“After a year of Duterte’s presidency, it has become evident that no genuine change awaits OFWs and their families. Duterte vowed to end forced migration and the policy of labor export but continues to cater only to the ruling elite, big business and foreign interests. Joblessness, contractualization, landlessness, lack of basic social services and other social injustices are not being addressed. These are the root causes of forced migration, the reasons why millions of our OFWs are compelled to leave their families just to survive. These are also the root causes of the ongoing armed conflict, that only fundamental societal change can resolve,” Hernando said.

Like in the Marcos era, he said, Duterte’s martial law and all-out war against the people will only further force Filipinos to seek security and refuge abroad.

“History has also proven that martial law failed to address the root causes of the CPP-NPA-NDF armed rebellion as well as the Moro people’s struggle for the right to self-determination. Martial law extension in Mindanao, and its possible expansion nationwide, is a momentous stumbling block to the Filipino people’s aspiration and commitment to a just and lasting peace,” Hernando said.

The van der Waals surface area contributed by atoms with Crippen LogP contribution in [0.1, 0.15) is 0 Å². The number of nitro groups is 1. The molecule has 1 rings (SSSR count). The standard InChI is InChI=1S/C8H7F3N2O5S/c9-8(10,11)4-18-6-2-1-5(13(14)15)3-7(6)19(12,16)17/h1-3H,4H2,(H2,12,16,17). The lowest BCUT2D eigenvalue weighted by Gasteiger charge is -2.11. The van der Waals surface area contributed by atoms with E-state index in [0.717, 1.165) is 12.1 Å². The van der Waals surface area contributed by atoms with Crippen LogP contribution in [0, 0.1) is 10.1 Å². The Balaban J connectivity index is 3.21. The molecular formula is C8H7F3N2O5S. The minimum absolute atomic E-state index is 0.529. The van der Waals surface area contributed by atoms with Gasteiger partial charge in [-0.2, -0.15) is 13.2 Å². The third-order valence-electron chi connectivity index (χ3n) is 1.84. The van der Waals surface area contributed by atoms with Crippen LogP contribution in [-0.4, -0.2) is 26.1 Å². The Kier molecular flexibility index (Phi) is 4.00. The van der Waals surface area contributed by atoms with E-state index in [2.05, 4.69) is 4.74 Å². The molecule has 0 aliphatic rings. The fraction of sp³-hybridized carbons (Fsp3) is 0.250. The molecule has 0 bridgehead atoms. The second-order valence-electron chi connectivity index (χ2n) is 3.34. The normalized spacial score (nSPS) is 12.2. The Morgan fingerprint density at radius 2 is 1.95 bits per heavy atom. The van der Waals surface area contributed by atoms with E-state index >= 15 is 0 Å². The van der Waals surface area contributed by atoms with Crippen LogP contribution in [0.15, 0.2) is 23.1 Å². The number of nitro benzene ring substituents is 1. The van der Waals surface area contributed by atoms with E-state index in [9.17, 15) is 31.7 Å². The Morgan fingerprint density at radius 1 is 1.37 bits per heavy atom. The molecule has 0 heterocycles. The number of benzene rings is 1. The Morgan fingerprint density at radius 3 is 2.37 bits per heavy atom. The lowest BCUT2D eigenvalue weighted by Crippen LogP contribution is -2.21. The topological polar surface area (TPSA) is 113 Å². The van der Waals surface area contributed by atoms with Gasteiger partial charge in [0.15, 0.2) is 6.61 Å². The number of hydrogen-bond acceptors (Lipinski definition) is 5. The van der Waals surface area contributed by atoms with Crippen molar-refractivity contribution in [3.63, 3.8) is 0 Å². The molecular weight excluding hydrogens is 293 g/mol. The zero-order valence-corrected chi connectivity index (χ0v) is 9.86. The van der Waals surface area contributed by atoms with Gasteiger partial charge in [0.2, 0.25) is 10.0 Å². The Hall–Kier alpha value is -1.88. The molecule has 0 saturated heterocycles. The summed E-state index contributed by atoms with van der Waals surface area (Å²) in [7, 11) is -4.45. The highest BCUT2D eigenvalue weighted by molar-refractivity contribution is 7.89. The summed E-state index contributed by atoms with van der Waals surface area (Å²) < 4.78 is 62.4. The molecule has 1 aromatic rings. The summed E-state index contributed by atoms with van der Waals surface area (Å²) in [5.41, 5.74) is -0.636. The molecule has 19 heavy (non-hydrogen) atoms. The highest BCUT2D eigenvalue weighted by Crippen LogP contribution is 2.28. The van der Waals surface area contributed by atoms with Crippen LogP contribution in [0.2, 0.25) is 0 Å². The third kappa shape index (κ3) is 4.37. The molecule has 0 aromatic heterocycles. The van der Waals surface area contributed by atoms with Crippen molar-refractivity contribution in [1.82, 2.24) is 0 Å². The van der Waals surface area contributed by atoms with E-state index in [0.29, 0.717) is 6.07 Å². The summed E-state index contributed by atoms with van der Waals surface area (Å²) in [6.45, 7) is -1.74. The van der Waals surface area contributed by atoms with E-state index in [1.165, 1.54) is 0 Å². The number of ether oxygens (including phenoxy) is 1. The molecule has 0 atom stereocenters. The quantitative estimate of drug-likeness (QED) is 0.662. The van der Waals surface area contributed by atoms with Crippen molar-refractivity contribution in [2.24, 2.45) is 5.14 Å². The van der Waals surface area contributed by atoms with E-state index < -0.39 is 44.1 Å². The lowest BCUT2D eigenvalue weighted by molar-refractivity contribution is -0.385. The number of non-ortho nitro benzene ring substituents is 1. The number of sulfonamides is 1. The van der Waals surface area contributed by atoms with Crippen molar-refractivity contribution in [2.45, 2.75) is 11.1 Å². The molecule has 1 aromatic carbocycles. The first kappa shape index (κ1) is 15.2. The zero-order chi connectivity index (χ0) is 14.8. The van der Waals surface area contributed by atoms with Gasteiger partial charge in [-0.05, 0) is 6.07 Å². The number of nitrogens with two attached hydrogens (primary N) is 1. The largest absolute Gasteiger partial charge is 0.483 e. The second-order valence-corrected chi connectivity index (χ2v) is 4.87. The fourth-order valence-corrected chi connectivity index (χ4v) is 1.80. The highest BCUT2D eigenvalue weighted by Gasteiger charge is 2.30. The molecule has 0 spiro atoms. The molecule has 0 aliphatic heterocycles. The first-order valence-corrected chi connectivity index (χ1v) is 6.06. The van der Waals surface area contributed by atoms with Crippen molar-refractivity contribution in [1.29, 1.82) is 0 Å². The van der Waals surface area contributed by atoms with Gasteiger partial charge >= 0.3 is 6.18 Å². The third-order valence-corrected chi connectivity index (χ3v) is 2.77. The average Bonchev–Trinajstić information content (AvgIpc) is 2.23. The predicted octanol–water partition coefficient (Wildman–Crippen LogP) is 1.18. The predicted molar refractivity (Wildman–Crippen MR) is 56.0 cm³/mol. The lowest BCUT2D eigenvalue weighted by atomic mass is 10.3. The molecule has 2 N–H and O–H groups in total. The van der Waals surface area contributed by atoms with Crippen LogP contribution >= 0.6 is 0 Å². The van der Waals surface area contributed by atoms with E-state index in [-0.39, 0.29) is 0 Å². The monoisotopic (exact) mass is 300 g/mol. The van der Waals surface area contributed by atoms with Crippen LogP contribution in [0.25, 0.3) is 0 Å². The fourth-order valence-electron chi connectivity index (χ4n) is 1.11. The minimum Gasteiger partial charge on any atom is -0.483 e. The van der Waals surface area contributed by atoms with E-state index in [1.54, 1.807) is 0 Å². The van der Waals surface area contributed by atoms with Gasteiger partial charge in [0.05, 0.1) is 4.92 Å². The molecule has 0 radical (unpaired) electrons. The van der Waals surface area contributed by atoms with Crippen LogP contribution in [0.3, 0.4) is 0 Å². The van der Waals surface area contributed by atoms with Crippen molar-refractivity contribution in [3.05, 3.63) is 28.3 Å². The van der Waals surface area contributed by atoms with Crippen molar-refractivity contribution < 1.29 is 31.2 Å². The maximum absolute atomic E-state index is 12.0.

Migrante also condemned the apparent US-hand not only in the Marawi conflict but in moves to extend martial law in Mindanao and expand it nationwide.

“Filipinos here and abroad resist and reject the US’ involvement in the Marawi conflict and in Philippine affairs. Our nation should not fall prey to the US ploy of wreaking terror and division to advance their economic and political interests in the country and in the region, similar to what they are waging in Syria, Venezuela and other countries where people are asserting their independence,” Hernando said.

“Nothing good ever comes out of US interventionist wars. The Filipino people will not allow Pres. Duterte to fall into the same trap that happened in Syria, Libya and elsewhere. In line with the US pivot to Asia, the US-hand in the Marawi conflict and the declaration of martial law in Mindanao, enabled by US puppets in the Duterte government, has already been exposed. Migrante International calls for the lifting of martial law and the immediate pull out of US troops from Philippine soil.”

“We call on all Filipinos around the world to rise against state fascism. Only through collective action and struggle can the Filipino people ultimately topple the rotten, corrupt system that has produced one tyrant leader after another,” Hernando said. ###

BoC is taking the joy out of the balikbayan box – Migrante

Migrante International today slammed the Bureau of Customs’ (BoC) latest order Customs Memorandum Order 04-2017 saying that it is an insult, an added chore and a killjoy to overseas Filipino workers (OFWs) and their families.